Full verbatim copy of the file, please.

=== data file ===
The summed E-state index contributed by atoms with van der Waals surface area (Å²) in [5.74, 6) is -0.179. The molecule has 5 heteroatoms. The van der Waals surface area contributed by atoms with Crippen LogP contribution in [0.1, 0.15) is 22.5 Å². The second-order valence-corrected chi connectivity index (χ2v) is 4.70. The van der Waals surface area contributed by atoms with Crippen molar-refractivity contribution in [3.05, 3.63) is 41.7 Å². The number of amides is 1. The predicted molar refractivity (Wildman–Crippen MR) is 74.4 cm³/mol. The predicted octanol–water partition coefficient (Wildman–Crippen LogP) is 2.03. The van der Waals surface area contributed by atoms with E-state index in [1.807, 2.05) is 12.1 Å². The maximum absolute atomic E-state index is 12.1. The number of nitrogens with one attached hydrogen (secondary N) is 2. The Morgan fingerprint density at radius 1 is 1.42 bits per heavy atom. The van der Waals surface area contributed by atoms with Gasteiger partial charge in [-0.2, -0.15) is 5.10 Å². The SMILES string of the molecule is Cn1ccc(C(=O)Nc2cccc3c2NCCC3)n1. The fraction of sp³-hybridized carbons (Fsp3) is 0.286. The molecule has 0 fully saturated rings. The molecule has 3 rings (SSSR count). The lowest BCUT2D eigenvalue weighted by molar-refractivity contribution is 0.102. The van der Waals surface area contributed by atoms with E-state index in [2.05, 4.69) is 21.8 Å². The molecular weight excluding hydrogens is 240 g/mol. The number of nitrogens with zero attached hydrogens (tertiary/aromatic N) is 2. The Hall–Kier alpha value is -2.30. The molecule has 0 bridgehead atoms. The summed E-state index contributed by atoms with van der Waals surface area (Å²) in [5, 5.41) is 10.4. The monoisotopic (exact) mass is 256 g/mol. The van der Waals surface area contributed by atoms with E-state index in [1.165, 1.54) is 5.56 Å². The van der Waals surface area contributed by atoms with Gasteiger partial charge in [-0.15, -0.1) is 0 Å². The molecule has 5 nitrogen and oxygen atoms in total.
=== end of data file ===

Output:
The summed E-state index contributed by atoms with van der Waals surface area (Å²) in [5.74, 6) is -0.179. The molecule has 5 heteroatoms. The van der Waals surface area contributed by atoms with Crippen LogP contribution in [0.1, 0.15) is 22.5 Å². The second-order valence-corrected chi connectivity index (χ2v) is 4.70. The van der Waals surface area contributed by atoms with Crippen molar-refractivity contribution in [3.05, 3.63) is 41.7 Å². The number of amides is 1. The predicted molar refractivity (Wildman–Crippen MR) is 74.4 cm³/mol. The predicted octanol–water partition coefficient (Wildman–Crippen LogP) is 2.03. The van der Waals surface area contributed by atoms with E-state index in [1.807, 2.05) is 12.1 Å². The maximum absolute atomic E-state index is 12.1. The number of nitrogens with one attached hydrogen (secondary N) is 2. The Morgan fingerprint density at radius 1 is 1.42 bits per heavy atom. The van der Waals surface area contributed by atoms with Gasteiger partial charge in [-0.2, -0.15) is 5.10 Å². The SMILES string of the molecule is Cn1ccc(C(=O)Nc2cccc3c2NCCC3)n1. The fraction of sp³-hybridized carbons (Fsp3) is 0.286. The molecule has 0 fully saturated rings. The molecule has 3 rings (SSSR count). The lowest BCUT2D eigenvalue weighted by molar-refractivity contribution is 0.102. The van der Waals surface area contributed by atoms with E-state index in [2.05, 4.69) is 21.8 Å². The molecular weight excluding hydrogens is 240 g/mol. The number of nitrogens with zero attached hydrogens (tertiary/aromatic N) is 2. The Hall–Kier alpha value is -2.30. The molecule has 0 bridgehead atoms. The summed E-state index contributed by atoms with van der Waals surface area (Å²) in [5, 5.41) is 10.4. The monoisotopic (exact) mass is 256 g/mol. The van der Waals surface area contributed by atoms with E-state index in [1.165, 1.54) is 5.56 Å². The van der Waals surface area contributed by atoms with Gasteiger partial charge in [-0.15, -0.1) is 0 Å². The molecule has 5 nitrogen and oxygen atoms in total.